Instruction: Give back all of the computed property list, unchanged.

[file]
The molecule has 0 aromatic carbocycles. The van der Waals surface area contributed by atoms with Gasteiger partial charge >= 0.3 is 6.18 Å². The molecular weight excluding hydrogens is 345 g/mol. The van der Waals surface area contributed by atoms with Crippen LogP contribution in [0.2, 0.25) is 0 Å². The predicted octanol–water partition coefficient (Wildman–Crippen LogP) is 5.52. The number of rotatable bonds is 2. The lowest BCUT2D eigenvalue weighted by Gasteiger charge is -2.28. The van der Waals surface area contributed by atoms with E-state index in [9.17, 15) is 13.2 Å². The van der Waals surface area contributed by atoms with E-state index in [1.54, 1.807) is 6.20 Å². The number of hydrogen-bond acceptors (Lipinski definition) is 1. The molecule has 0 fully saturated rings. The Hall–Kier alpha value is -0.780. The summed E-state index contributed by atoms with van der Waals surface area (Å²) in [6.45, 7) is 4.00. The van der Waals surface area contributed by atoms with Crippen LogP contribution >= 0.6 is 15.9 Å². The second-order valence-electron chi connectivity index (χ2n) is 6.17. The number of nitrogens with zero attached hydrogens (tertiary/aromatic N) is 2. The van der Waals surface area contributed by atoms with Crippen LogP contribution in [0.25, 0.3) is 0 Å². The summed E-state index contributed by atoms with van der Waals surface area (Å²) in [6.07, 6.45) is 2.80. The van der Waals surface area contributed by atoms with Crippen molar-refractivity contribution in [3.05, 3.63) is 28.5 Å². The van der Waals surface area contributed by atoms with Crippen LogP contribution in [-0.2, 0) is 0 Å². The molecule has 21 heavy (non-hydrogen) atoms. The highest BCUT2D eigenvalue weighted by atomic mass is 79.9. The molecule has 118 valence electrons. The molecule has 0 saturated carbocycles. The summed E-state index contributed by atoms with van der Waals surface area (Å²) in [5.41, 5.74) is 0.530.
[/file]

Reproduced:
The molecule has 0 aromatic carbocycles. The van der Waals surface area contributed by atoms with Gasteiger partial charge >= 0.3 is 6.18 Å². The molecular weight excluding hydrogens is 345 g/mol. The van der Waals surface area contributed by atoms with Crippen LogP contribution in [0.2, 0.25) is 0 Å². The predicted octanol–water partition coefficient (Wildman–Crippen LogP) is 5.52. The number of rotatable bonds is 2. The lowest BCUT2D eigenvalue weighted by Gasteiger charge is -2.28. The van der Waals surface area contributed by atoms with E-state index in [9.17, 15) is 13.2 Å². The van der Waals surface area contributed by atoms with E-state index in [1.54, 1.807) is 6.20 Å². The number of hydrogen-bond acceptors (Lipinski definition) is 1. The molecule has 0 fully saturated rings. The Hall–Kier alpha value is -0.780. The summed E-state index contributed by atoms with van der Waals surface area (Å²) in [6.45, 7) is 4.00. The van der Waals surface area contributed by atoms with Crippen LogP contribution >= 0.6 is 15.9 Å². The second-order valence-electron chi connectivity index (χ2n) is 6.17. The number of nitrogens with zero attached hydrogens (tertiary/aromatic N) is 2. The van der Waals surface area contributed by atoms with Crippen LogP contribution in [0.25, 0.3) is 0 Å². The summed E-state index contributed by atoms with van der Waals surface area (Å²) in [6.07, 6.45) is 2.80. The van der Waals surface area contributed by atoms with Crippen molar-refractivity contribution in [3.05, 3.63) is 28.5 Å². The van der Waals surface area contributed by atoms with Crippen LogP contribution in [-0.2, 0) is 0 Å². The molecule has 21 heavy (non-hydrogen) atoms. The highest BCUT2D eigenvalue weighted by atomic mass is 79.9. The molecule has 118 valence electrons. The molecule has 0 saturated carbocycles. The summed E-state index contributed by atoms with van der Waals surface area (Å²) in [5.41, 5.74) is 0.530.